Mr. Crack: "There is no groundswell of support to eliminate organic chemistry from American life, now is there?" No, but there are substantial efforts to control dangerous chemicals that can be used in WMDs and other mass terror attacks. That makes sense. And if there were cost effective ways to defend nuclear plants from terrorist attacks, that would also make sense. But there really aren't any. Ringing every nuclear reactor with anti-aircraft missiles and substantial military ground forces would do a lot to reduce the probablility of a successful terrorist attack, but if customers had to pay for those resources, nuclear energy would be even less competitive than it is at present. Not paying for those resources and giving the big energy companies a pass on catastrophic damage liability via the Price-Anderson Act means that citizens and taxpayers are paying extra for nuclear power by absorbing the risk based costs of nuclear power. They are just paying tomorrow and largely unknowingly for these risks that no private insurer would touch with a thousand foot pole. If nuclear is so safe, why does the industry need these extraordinary subsidies from the government? It is simply because the nuclear industry would be completely unsustainable without those free government guarantees. And if it was unsustainable before 9/11 due to catastrophic risk, it sure as hell is now. End of story.

Engineer-poet: "All we'd have to do is place all new reactor containment buildings under a protective heap of earth and rocks. No shell is going to shoot through boulders, and an aircraft-borne penetrator wouldn't even be able to aim properly." And what about the ones that exist now? Maybe the nuke industry can get the taxpayers to eat the expense of putting the entire industry under 100-200 feet of rocks and dirt. It seems to be working for the Iranians. But then they aren't really worrying about the profitabiltity of building atomic bombs. If the industry had to pay for that extra cost and complexity, we definitely would not have to worry about new plants being built. But since they don't have to worry about catastrophic accidents thanks to the Price-Anderson giveaway to the industry, why would they even think about those sorts of safety features?

Jim: "it seems that if the real problems with nukes is terrorist attacks, then we should start dismantling the nation's dams - they've got to be much easier targets than nukes." A large hyroelectric dam might be easier to hit, but it takes a lot less penetrating power to punch a big enough hole to destroy a nuclear reactor than a fifty foot thick chunk of reinforced concrete. A containment dome is intended to contain the release of a limited amount of high pressure steam from an out of control reactor, not to protect a reactor from modern penetrator weapons. And if you have driven past a large dam lately, it will be immediately clear that there is significantly greater defensive measures around the dam. That is not apparent when you drive past a nuclear reactor.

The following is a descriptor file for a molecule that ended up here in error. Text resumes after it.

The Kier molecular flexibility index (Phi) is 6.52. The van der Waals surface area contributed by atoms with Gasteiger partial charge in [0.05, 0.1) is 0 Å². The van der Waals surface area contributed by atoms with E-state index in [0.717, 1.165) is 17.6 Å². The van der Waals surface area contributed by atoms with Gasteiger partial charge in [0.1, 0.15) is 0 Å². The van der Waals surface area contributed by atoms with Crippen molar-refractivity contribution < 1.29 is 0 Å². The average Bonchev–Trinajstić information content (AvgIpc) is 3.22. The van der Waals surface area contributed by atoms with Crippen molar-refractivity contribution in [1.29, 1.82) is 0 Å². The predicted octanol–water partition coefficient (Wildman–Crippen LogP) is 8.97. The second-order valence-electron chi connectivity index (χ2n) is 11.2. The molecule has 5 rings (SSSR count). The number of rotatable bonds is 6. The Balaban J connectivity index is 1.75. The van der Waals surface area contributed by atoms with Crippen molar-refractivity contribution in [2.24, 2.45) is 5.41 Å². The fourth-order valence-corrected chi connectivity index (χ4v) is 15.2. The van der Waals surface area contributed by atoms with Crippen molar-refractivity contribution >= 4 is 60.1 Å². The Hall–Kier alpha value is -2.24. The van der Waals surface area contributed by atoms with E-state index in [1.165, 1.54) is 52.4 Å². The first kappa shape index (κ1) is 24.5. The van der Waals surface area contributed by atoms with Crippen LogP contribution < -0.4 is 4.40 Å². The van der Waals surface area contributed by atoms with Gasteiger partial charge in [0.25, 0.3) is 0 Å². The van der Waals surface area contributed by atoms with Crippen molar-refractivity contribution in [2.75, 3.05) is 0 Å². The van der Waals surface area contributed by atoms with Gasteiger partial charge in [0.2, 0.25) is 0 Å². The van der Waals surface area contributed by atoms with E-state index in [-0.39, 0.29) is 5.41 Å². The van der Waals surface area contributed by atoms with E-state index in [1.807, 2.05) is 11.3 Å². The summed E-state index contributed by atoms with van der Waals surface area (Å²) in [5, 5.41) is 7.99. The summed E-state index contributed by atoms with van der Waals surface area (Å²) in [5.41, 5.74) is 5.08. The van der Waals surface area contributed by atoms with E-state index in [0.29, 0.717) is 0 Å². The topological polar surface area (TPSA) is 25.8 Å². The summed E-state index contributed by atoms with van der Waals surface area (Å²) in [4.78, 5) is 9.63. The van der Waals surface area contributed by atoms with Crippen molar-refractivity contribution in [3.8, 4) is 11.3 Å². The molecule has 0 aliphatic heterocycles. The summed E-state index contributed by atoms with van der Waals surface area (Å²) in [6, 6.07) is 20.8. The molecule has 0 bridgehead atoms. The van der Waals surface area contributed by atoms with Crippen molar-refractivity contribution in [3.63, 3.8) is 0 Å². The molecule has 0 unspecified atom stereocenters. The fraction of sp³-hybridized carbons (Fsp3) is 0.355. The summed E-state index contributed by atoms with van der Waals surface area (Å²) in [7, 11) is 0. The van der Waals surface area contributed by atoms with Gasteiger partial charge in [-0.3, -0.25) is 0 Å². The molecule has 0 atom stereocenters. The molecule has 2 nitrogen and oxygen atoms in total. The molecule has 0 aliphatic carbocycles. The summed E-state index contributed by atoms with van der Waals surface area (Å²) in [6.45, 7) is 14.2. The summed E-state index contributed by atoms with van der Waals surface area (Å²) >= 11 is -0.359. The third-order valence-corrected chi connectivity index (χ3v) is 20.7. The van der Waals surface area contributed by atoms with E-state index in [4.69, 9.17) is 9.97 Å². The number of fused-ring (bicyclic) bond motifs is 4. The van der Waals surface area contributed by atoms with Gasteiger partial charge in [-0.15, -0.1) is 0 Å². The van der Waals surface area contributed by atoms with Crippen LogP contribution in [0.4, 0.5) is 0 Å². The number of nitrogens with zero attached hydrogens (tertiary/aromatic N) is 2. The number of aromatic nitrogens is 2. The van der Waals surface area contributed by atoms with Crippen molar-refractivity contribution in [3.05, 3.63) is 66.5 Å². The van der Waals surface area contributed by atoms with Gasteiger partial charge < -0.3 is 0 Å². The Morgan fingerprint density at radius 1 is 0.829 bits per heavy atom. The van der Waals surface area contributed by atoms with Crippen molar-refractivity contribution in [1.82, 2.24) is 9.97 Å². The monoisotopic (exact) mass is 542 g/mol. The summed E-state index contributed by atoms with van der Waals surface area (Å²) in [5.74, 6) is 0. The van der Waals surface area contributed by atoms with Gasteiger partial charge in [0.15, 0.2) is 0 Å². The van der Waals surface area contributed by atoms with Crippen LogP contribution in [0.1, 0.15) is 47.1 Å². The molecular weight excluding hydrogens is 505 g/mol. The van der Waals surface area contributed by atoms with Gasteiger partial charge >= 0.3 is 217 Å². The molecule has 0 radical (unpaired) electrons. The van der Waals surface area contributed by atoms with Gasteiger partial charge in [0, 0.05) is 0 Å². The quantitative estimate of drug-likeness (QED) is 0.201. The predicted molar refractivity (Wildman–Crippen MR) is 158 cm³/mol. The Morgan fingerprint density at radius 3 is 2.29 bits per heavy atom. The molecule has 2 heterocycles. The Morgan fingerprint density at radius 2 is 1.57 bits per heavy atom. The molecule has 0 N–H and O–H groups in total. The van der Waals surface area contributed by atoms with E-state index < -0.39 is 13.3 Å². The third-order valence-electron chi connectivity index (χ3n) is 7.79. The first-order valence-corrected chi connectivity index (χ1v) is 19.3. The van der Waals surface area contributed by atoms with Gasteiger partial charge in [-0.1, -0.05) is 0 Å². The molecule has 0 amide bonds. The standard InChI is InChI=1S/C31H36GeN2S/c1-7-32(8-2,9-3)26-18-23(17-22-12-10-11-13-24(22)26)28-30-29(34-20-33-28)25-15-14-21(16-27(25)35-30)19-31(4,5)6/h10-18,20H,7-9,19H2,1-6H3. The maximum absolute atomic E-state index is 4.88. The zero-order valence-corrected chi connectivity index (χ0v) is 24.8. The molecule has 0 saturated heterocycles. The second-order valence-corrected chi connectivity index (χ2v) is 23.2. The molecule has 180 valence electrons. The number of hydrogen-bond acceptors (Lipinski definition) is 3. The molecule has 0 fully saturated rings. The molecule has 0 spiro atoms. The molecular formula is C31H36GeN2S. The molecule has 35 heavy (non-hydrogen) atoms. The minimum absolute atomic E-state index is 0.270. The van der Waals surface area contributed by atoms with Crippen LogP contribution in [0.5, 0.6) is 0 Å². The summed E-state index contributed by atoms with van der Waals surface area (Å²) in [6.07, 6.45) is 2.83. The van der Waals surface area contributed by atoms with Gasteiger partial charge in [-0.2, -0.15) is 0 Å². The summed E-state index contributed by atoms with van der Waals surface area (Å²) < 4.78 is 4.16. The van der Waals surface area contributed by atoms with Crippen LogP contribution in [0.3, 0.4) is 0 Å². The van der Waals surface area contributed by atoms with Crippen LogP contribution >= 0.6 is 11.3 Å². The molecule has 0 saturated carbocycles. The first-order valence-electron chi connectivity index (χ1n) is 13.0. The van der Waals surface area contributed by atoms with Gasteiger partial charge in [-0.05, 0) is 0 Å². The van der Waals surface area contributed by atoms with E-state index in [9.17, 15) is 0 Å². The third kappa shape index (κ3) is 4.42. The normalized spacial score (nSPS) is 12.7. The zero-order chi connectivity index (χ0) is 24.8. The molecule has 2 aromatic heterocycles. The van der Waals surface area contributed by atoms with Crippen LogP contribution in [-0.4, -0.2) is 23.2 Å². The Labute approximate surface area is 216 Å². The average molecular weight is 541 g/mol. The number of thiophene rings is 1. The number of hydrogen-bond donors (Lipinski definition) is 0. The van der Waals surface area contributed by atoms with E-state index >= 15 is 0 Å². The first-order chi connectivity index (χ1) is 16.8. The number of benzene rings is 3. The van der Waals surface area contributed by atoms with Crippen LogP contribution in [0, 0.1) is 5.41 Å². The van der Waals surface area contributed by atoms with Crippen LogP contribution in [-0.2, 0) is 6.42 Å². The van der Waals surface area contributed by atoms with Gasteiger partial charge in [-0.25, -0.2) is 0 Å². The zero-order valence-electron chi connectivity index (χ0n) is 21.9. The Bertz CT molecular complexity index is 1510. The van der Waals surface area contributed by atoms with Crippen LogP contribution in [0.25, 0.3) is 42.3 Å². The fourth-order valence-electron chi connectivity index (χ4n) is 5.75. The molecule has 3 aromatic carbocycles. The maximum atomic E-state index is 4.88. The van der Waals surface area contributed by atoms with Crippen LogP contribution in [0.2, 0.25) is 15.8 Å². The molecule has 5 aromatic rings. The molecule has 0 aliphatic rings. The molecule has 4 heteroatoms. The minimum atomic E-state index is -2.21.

Jim: "and the notion of being able to build and mount a large diameter gun tube for an attack is silly." How many gun barrels from burnt out T-72 tanks are laying around in the desert in Iraq and Afghanistan these days? You could probably get one on Ebay. Of course terrorists just need a cutting torch and a truck. Both Pakistan and India make and sell suitable ammo.

Paul D: "Electricity from wind is often unpredictable (not 'dispatchable'). This means the utility has to have backup capacity available to take over if the wind is weak. This extra capacity is not free, and its cost must be added to the cost of the wind energy." That capacity is already available in the power grid and it is called "peaking capacity". If the wind is blowing during peak times, you can turn off some expensive gas powered tubine peakers. If it is blowing during off peak times you can reduce the output of coal fired plants and save fuel and pollution. Most studies suggest that wind capacity at about 10% of installed capacity is very cost effective. Solar is more effective since it is more often available during peak summer periods. The base load currently provided by nuclear can be replaced with carbon sequestered fossil fuel and bio-fuel plants. Reducing GHG emissions from electric power can certainly be done without nuclear, which will not come on line for at least 12 to 15 years in any case.

Please note that debate consists of restating your opponents' points and then refuting them with facts and logic. I have seen precious little effective or honest refutation of my points concerning the infeasibility of expanding nuclear power and lots of grousing and nonsense about me personally.

Happy holidays.

Tdean said at December 22, 2005 1:52 AM:

And by the way, since Parker seems determined to use Nobel Lauriate Richard Smalley's name in vain, check out what Professor Smalley says about nuclear providing large increases in the future energy balance: http://www.agci.org/0302agenda.html#agenda

To save you downloading a large PPT file I will summarize: The problems with nuclear are:
1) What to do with nuclear waste
2) Terrorism
3) Cost

Obviously this is a very smart man who deserves a Nobel Prize even though terrorism should have been #1 on his list.

I recommend his powerpoint presentation very highly.